September 2010

What’s wrong with critical thinking?

Posted by Dean Paulson

Throughout higher education, including Christian higher education, critical thinking is a buzz word.  In my years in Christian higher education I have used it to.  What we meant was that we should think carefully and critically and evaluate things.  We meant that we should seek the truth even if culture, family, academia, religion, etc. disagreed.  Truth is truth no matter what the masses think.  So think critically and carefully and believe what is true.

Janice B. Cheaney has an intriguing article in World Magazine issue, Sept. 11, 2010.  The article is titled Critical masses; Education has become as exercise in tearing down without rebuilding.

Essentially what she is arguing is that critical thinking has been used in higher education to tear down people’s belief systems.  Critical thinking is being used in both Christian and secular higher education as a tool that leads to relativism.   The goal for higher education she argues has not been to think critically in order to carefully examine evidence to discover the truth.  The goal has become to think critically so that the conclusion will be that there are so many excellent ideas and viewpoints that we cannot possibly know the truth. In my experience sometimes it goes even one step farther.  Since all these viewpoints are intellectually challenging then they all must be true.

The unfortunate result in both Christian and secular education is that it is now considered arrogant if we declare that we can know the truth.  Even more arrogant if we say we know the truth.

Of course Jesus sees it a little differently in John 8:31-32; “To the Jews who had believed him, Jesus said, “If you hold to my teaching, you are really my disciples. Then you will know the truth, and the truth will set you free.” NIV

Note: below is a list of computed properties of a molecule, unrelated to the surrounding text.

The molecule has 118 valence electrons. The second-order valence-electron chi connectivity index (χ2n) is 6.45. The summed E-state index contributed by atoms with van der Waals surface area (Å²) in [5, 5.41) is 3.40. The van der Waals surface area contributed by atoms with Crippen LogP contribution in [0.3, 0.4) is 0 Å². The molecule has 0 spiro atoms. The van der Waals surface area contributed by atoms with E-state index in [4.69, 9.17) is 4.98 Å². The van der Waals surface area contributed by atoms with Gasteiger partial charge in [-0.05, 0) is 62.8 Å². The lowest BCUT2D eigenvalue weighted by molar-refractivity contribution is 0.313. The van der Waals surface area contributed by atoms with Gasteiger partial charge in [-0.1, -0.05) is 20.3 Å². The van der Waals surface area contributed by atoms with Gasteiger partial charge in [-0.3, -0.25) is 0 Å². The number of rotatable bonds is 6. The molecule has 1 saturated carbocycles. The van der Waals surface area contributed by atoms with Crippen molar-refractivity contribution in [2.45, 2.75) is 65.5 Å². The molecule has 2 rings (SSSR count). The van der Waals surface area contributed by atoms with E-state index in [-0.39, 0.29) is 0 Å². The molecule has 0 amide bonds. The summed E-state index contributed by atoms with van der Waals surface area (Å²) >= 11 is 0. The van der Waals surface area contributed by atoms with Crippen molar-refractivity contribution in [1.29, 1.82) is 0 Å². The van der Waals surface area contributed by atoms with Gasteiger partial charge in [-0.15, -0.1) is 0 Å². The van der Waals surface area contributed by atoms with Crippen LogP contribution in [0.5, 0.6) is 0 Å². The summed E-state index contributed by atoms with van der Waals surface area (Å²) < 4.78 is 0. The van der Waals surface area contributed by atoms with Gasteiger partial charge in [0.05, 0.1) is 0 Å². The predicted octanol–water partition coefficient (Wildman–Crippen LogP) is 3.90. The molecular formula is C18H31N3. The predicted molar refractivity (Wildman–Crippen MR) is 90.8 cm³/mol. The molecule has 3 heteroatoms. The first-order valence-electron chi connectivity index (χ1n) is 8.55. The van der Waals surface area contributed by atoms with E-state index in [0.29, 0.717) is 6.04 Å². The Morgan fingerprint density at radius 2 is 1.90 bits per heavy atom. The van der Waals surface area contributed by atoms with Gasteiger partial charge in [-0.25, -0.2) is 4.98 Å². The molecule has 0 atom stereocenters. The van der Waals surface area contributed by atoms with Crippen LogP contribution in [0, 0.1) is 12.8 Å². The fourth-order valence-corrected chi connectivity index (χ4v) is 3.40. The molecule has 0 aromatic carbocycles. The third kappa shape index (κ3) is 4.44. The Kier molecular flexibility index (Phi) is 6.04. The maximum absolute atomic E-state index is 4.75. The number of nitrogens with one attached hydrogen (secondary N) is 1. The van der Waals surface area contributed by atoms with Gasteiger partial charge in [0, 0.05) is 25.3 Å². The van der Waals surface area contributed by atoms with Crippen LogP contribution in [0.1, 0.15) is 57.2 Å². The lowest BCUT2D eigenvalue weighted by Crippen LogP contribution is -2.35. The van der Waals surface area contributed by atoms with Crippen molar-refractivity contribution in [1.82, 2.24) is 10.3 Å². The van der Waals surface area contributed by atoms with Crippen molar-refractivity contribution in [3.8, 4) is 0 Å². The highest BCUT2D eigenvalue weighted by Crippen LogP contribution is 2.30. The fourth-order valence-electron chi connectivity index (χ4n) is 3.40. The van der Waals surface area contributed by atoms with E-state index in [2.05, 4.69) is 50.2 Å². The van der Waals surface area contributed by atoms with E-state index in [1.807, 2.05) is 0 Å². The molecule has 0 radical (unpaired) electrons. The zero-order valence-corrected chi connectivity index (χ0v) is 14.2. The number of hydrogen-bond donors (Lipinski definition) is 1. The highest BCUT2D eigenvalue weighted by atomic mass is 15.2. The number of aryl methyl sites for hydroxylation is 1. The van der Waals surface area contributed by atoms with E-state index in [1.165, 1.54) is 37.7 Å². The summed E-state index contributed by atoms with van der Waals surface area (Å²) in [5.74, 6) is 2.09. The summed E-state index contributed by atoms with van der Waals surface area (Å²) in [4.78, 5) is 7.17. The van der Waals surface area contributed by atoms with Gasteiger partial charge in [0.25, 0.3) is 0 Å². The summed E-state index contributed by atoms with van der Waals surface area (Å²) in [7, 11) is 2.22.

Posted by Ken Schmidt

I am delighted to introduce another contributor to asgraceextends.   Another of my great friends, Scott Davis, will be joining us on this blog.  Let me share some details about Scott.

Scott is a Florida native, he relocated to Louisville, KY to pursue and finish his M. Div and Ed. D (Doctor of Education).  So, we are adding a bit of academic prestige to the blog!  He currently serves as the Associate Pastor for Education & Adults at Cedar Creek Baptist Church in Louisville, KY.  Prior to serving full-time at Cedar Creek, Scott served as the Director of Admissions at The Southern Baptist Theological Seminary in Louisville.

He is married to the lovely and talented, Marcie Kay Davis.  They have four children (I will let Scott brag about his wife and children).  I will only say that Scott married wwwaaayyyy up.  And, Marcie is the most competitive Settlers of Catan player in the world.

Scott is devoted to the Bible, his family,  theology, the local church, discipleship, and football.  This last area introduces a significant issue in Scott’s life.  He is a Miami Hurricanes and Miami Dolphins fan.  Pray for him.

On a serious note, Scott is one of three men that speak truth into my life on a personal level.  Scott is a godly man who I look up to as I strive to be more and more like Christ.  I thank God that he has placed a friend like this in my life.  He and I talk weekly and he challenges and encourages me greatly.  I am thrilled (as is Dean) to have Scott disciple us through his blog posts.

Thank you Scott, for your willingness to point us to Jesus Christ through some thoughtful posts.

Posted by Dean Paulson

Recently I was thumbing through the college and seminary advertisements in the back of World magazine.  At the same time I was looking at Luke 24:45-47, “Then he opened their minds so they could understand the Scriptures. 46He told them, “This is what is written: The Christ will suffer and rise from the dead on the third day, 47and repentance and forgiveness of sins will be preached in his name to all nations, beginning at Jerusalem.” NIV What struck me was that none of the advertisements for these schools, except for Southern Seminary, mentioned the word gospel.  There was scholarship, academic excellence, and cultural impact.  In fact there was a lot of cultural impact and cultural transformation kind of language.

What caught my attention was that many of these advertisements make no mention of Christ at all.  The name Jesus and Christ are absent from these descriptions of what these schools have to offer. My skeptical side says if they can’t say the name of Christ in an advertisement can I be sure that they use it anywhere else on their campus.  Now I know this is pushing it a bit but I still thought it.